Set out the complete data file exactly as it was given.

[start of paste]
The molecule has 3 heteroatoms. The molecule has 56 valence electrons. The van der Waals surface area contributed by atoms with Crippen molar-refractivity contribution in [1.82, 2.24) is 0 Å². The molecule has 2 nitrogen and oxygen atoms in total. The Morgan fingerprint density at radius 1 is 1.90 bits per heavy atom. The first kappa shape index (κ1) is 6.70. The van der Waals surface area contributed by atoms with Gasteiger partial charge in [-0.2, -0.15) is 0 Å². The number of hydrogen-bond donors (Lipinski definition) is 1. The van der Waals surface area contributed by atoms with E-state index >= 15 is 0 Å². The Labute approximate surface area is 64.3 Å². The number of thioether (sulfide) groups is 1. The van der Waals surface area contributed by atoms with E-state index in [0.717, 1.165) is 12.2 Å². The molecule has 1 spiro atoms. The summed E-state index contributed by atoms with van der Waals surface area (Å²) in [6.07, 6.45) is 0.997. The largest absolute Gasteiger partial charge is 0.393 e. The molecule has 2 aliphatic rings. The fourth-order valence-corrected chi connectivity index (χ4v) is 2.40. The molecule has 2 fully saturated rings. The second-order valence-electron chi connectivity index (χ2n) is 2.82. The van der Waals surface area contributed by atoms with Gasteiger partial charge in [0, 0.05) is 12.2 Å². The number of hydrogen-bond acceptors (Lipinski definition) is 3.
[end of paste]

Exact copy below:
The molecule has 3 heteroatoms. The molecule has 56 valence electrons. The van der Waals surface area contributed by atoms with Crippen molar-refractivity contribution in [1.82, 2.24) is 0 Å². The molecule has 2 nitrogen and oxygen atoms in total. The Morgan fingerprint density at radius 1 is 1.90 bits per heavy atom. The first kappa shape index (κ1) is 6.70. The van der Waals surface area contributed by atoms with Gasteiger partial charge in [-0.2, -0.15) is 0 Å². The number of hydrogen-bond donors (Lipinski definition) is 1. The van der Waals surface area contributed by atoms with E-state index >= 15 is 0 Å². The Labute approximate surface area is 64.3 Å². The number of thioether (sulfide) groups is 1. The van der Waals surface area contributed by atoms with E-state index in [0.717, 1.165) is 12.2 Å². The molecule has 1 spiro atoms. The summed E-state index contributed by atoms with van der Waals surface area (Å²) in [6.07, 6.45) is 0.997. The largest absolute Gasteiger partial charge is 0.393 e. The molecule has 2 aliphatic rings. The fourth-order valence-corrected chi connectivity index (χ4v) is 2.40. The molecule has 2 fully saturated rings. The second-order valence-electron chi connectivity index (χ2n) is 2.82. The van der Waals surface area contributed by atoms with Gasteiger partial charge in [0, 0.05) is 12.2 Å². The number of hydrogen-bond acceptors (Lipinski definition) is 3.